In a way the new protest movements are inspired by mistrust in the elites, empowered by mistrust in leadership, constrained by mistrust of organizations, and defeated by the protesters’ inability to trust even each other: “This is an obvious but unspoken cultural difference between modern youth protest movements and those of the past. […] Anybody who sounds like a career politician, anybody who attempts to use rhetoric, or espouses an ideology, is greeted with visceral distaste.”
Mistrusting institutions as a rule, the protesters are plainly uninterested in taking power. The government is simply “them,” regardless of who is in charge. The protesters combine a genuine longing for community with a relentless individualism. They describe their own political activism almost in religious terms, stressing how the experience of acting out on the street has inspired a revolution of the soul and a regime change of the mind. Perhaps for the first time since 1848 — the last of the pre-Marxist revolutions — the revolt is not against the government but against being governed. It is the spirit of libertarianism that brings together Egypt’s anti-authoritarian uprising and Occupy Wall Street’s anti-capitalist insurrection.
For the protesters, it is no longer important who wins elections or who runs the government, not simply because they do not want to be the government, but also because any time people perceive that their interests are endangered, they plan on returning to the streets. The “silent man” in Taksim Square, Istanbul, who stood without moving or speaking for eight hours, is a symbol of the new age of protests: He stands there to make sure that things will not stay as they are. His message to those in power is that he will never go home.
While it is popular for Europeans to compare the current global protest wave with the revolutions of 1848, today’s protests are the negation of the political agenda of 1848. Those revolutions fought for universal suffrage and political representation. They marked the rise of the citizen-voter. The current protests are a revolt against representative democracy. They mark the disillusionment of the citizen-voter. The current protests function as an alternative to elections, testifying that the people are furious; the angry citizen heads to the streets not with the hope of putting a better government in power but merely to establish the borders that no government should cross. [Continue reading…]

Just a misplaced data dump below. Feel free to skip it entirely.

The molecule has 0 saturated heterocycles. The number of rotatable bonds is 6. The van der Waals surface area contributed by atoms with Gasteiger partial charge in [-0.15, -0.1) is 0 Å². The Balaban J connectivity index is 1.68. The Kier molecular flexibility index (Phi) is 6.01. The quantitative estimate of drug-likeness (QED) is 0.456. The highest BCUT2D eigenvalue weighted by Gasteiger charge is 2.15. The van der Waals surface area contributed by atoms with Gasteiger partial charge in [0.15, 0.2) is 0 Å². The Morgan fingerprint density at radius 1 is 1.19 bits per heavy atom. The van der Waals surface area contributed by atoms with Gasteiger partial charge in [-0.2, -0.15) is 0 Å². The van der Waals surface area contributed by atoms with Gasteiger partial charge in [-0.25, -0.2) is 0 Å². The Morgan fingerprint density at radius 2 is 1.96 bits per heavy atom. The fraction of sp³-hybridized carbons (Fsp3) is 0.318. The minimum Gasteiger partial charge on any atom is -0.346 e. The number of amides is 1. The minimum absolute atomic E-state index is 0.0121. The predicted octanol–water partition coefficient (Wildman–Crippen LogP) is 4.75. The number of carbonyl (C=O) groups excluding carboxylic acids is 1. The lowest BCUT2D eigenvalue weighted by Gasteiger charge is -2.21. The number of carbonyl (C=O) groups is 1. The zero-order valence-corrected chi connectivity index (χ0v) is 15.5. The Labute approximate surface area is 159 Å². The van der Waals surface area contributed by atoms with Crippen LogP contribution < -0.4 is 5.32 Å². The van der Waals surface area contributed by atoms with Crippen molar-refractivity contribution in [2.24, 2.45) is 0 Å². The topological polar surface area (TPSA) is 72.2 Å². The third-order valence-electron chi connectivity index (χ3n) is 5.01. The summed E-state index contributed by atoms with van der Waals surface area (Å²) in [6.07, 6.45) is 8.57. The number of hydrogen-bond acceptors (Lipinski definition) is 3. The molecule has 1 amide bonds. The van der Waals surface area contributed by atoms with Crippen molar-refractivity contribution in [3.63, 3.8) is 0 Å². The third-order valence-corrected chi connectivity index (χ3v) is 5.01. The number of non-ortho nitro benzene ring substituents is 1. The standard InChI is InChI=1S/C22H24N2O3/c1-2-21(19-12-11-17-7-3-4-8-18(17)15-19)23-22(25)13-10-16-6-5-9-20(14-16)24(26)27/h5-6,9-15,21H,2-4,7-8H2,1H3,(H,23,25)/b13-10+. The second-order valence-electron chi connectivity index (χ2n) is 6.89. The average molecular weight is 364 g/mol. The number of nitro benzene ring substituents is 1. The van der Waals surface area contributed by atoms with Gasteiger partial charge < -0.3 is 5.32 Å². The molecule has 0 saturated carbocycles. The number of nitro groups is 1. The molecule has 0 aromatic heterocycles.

Anti-war, anti-capitalism, anti-globalization, anti-interventionism — the problem with centering any movement around opposition is that almost in obedience with the laws of physics, the end result will be inertia.
The logical conclusion of insistently saying no is that we end up going nowhere.
The successful movements of the last century have instead always been centered on positive goals — women’s rights; civil rights; marriage equality, and so forth.
Likewise, the most effective forms of resistance against the socially corrosive agenda of the Trump presidency are not simply anti-Trump; they are affirmations — for immigrants, for Muslims, and for women.
To build a better world, we have to unite around the things we support and not simply the things we oppose.
What Trump is counting on is that his opponents remain locked in an oppositional posture in which we will eventually tire and thereafter fall into torpor and silence.
Politico reports: Geert Wilders is approaching the Dutch election bolstered by the shock victory of a like-minded campaign in the United States, and with something of his worldview reflected in Donald Trump’s White House.
Trump’s order barring people from seven Muslim-majority countries from entering the United States — currently blocked by the U.S. courts — echoes Wilders’ calls for countries across the West to stop all immigration from “Islamic countries,” which he has been advocating in speeches since at least 2014.
Now, Wilders’ U.S. contacts are pushing for a meeting with Trump in the hopes that it would give the Dutchman a new platform for his outspoken challenge to the European Union from within one of its founding states. For their part, Trump supporters see Wilders’ campaign as the next step — following the U.K.’s Brexit vote and the election of Trump — of a populist revolt that is shaking up the world order.
“I have sent those messages to the inner circle and encouraged that they communicate with Mr. Wilders,” Congressman Steve King, an Iowa Republican, told POLITICO in a phone interview. “It’s important for the Trump administration and for this White House team to be engaged in an effort to restore Western civilization.” [Continue reading…]